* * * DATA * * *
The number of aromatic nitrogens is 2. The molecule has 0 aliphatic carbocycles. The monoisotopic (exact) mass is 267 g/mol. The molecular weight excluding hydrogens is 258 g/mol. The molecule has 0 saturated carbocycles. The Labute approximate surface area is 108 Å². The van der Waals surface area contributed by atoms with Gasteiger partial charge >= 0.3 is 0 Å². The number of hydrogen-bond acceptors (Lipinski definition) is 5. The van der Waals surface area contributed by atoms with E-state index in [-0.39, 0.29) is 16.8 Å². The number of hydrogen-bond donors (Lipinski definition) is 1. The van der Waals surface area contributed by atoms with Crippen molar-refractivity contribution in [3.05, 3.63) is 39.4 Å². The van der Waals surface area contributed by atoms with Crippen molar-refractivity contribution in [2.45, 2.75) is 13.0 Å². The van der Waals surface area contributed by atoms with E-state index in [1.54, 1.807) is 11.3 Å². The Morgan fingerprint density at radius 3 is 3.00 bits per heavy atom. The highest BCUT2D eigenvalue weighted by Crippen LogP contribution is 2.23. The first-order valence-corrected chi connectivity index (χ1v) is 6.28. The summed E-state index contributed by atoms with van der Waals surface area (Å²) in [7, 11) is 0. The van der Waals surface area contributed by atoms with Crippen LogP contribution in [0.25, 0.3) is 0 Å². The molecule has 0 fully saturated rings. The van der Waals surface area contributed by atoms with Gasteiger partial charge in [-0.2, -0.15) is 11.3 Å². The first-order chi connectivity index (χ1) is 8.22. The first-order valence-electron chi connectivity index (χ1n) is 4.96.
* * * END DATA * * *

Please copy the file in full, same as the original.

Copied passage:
The number of aromatic nitrogens is 2. The molecule has 0 aliphatic carbocycles. The monoisotopic (exact) mass is 267 g/mol. The molecular weight excluding hydrogens is 258 g/mol. The molecule has 0 saturated carbocycles. The Labute approximate surface area is 108 Å². The van der Waals surface area contributed by atoms with Gasteiger partial charge >= 0.3 is 0 Å². The number of hydrogen-bond acceptors (Lipinski definition) is 5. The van der Waals surface area contributed by atoms with E-state index in [-0.39, 0.29) is 16.8 Å². The number of hydrogen-bond donors (Lipinski definition) is 1. The van der Waals surface area contributed by atoms with Crippen molar-refractivity contribution in [3.05, 3.63) is 39.4 Å². The van der Waals surface area contributed by atoms with Crippen molar-refractivity contribution in [2.45, 2.75) is 13.0 Å². The van der Waals surface area contributed by atoms with E-state index in [1.54, 1.807) is 11.3 Å². The Morgan fingerprint density at radius 3 is 3.00 bits per heavy atom. The highest BCUT2D eigenvalue weighted by Crippen LogP contribution is 2.23. The first-order valence-corrected chi connectivity index (χ1v) is 6.28. The summed E-state index contributed by atoms with van der Waals surface area (Å²) in [7, 11) is 0. The van der Waals surface area contributed by atoms with Crippen LogP contribution in [0.25, 0.3) is 0 Å². The molecule has 0 fully saturated rings. The van der Waals surface area contributed by atoms with Gasteiger partial charge in [-0.2, -0.15) is 11.3 Å². The first-order chi connectivity index (χ1) is 8.22. The first-order valence-electron chi connectivity index (χ1n) is 4.96.